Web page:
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Old 05-13-2015, 08:00 PM #1
Chunk O'Funk
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SST's (Enzyme tea) What seed are you using?

I've been experimenting with different types of seeds for my SST's. So far I've used Wheat berry, Sweet Pea, Alfalfa, Pinto bean, Rye Berry and Corn. All these seeds made great teas and the plants love it everytime. What kind of seeds have you used with great success? I know Barley or Malted Barley seems to be most popular, Just curious!
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Old 05-13-2015, 09:18 PM #2
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Alfalfa, Heirloom Corn and Barley are the only ones I've tried. I would consider that alternating alfalfa and barley with intermittent watering of coconut water/water mixture at a ratio of 1/4 cup C-h20 x gallon H2O if using fresh coconut water.

One of the reasons people use corn instead of (IMO) easier to sprout seeds is because of its high cytokinins. But, the same if not higher levels of cytokinins can be found in coconut water, so it's really a different strokes type deal of getting to the same result.

Alfalfa and barley mix is my preferred for veg. It takes a little planing to get them to sprout at the same time, but combining them gives a rich enzyme profile, PGR's, and the lovely triacontanol. An interesting study for triacontanol can be found here in a 1982 journal of American rhododendron society paper. Granted it's written specifically for its use on rats and rhododendron, its benefits apply to a great deal of flowering plants from cannabis to roses.

Alfalfa SST foliars cut to a ratio of 1 part water to 3 parts SST with an added 1/8t of AgSil 16 and 1/4t of hydrated puree'd kelp can greatly enhance budset, inter-nodal shortening and overall vigor if the plant if applied twice weekly in the first two weeks of flower as the lights go off. Just make sure to not go too far into the budding cycles or go too hard on the kelp as the gibberellins in it and triacontanol in the alfalfa can lead to stretching and foxtailing in otherwise dense structures in sensitive cultivars or if over-applied IME.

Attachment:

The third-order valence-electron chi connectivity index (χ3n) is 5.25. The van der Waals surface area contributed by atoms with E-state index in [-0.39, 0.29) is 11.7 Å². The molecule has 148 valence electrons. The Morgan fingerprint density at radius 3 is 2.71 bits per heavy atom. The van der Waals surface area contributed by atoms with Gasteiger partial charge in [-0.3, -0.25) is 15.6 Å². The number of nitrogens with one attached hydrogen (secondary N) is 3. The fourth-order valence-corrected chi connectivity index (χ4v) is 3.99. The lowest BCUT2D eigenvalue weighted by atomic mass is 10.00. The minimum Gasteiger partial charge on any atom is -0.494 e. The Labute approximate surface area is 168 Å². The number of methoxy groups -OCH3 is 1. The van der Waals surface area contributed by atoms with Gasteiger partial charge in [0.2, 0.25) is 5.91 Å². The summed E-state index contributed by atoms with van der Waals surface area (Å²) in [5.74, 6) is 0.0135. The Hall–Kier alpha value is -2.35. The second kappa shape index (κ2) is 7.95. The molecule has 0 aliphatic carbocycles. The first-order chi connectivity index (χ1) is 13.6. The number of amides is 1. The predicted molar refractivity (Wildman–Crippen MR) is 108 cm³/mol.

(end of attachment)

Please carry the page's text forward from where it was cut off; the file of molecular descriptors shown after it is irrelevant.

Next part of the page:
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Old 05-13-2015, 09:30 PM #3
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malted barley is the only one ive tried and i'm going to stick with it
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Old 05-14-2015, 03:40 AM #4
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Thanks for the info Polygon, I never thought to mix seeds together for an application. I'm going to try that. I don't use coconut water often so I wonder if it would be beneficial to add corn in the mix to boost cytokinins. I love experimenting with these teas. Do you think twice a week during veg is overkill? I veg for a very long time, if that makes any difference.
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Old 05-15-2015, 05:12 AM #5
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I've used alfalfa, barley, and flaxseed. They all work well. I bought some chia seeds but whenever I try to sprout them they turn into gel.
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Old 05-15-2015, 07:39 AM #6
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In veg or in the first 4 or 5 weeks depending on cultivar - once a week is the max I'll do SST soaks
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Old 05-15-2015, 09:53 AM #7
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Quote:
Originally Posted by Polygon View Post
Alfalfa SST foliars cut to a ratio of 1 part water to 3 parts SST with an added 1/8t of AgSil 16 and 1/4t of hydrated puree'd kelp can greatly enhance budset, inter-nodal shortening and overall vigor if the plant if applied twice weekly in the first two weeks of flower as the lights go off. Just make sure to not go too far into the budding cycles or go too hard on the kelp as the gibberellins in it and triacontanol in the alfalfa can lead to stretching and foxtailing in otherwise dense structures in sensitive cultivars or if over-applied IME.
Thanx for the info on your experiences w SST's!
I'm very interested in trying some of these w my upcoming no till tent.
I already love brewing up AACT's for my Dwc and hav seen especially good results using T's as a foliar!!
Wich led me to ask this in another enzime thread.
I figured I'd add it here n see what you all think about foliars of SST?..

https://www.icmag.com/ic/showthread.php?t=301163

Here is my post and the reply by the op.
Thanx again all ic is the best!
Big ups, respect, and happy growing!!

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Originally Posted by Heusinomics View Post
I keep hearing a lot about SST's. Esp in place of bottled enzime products.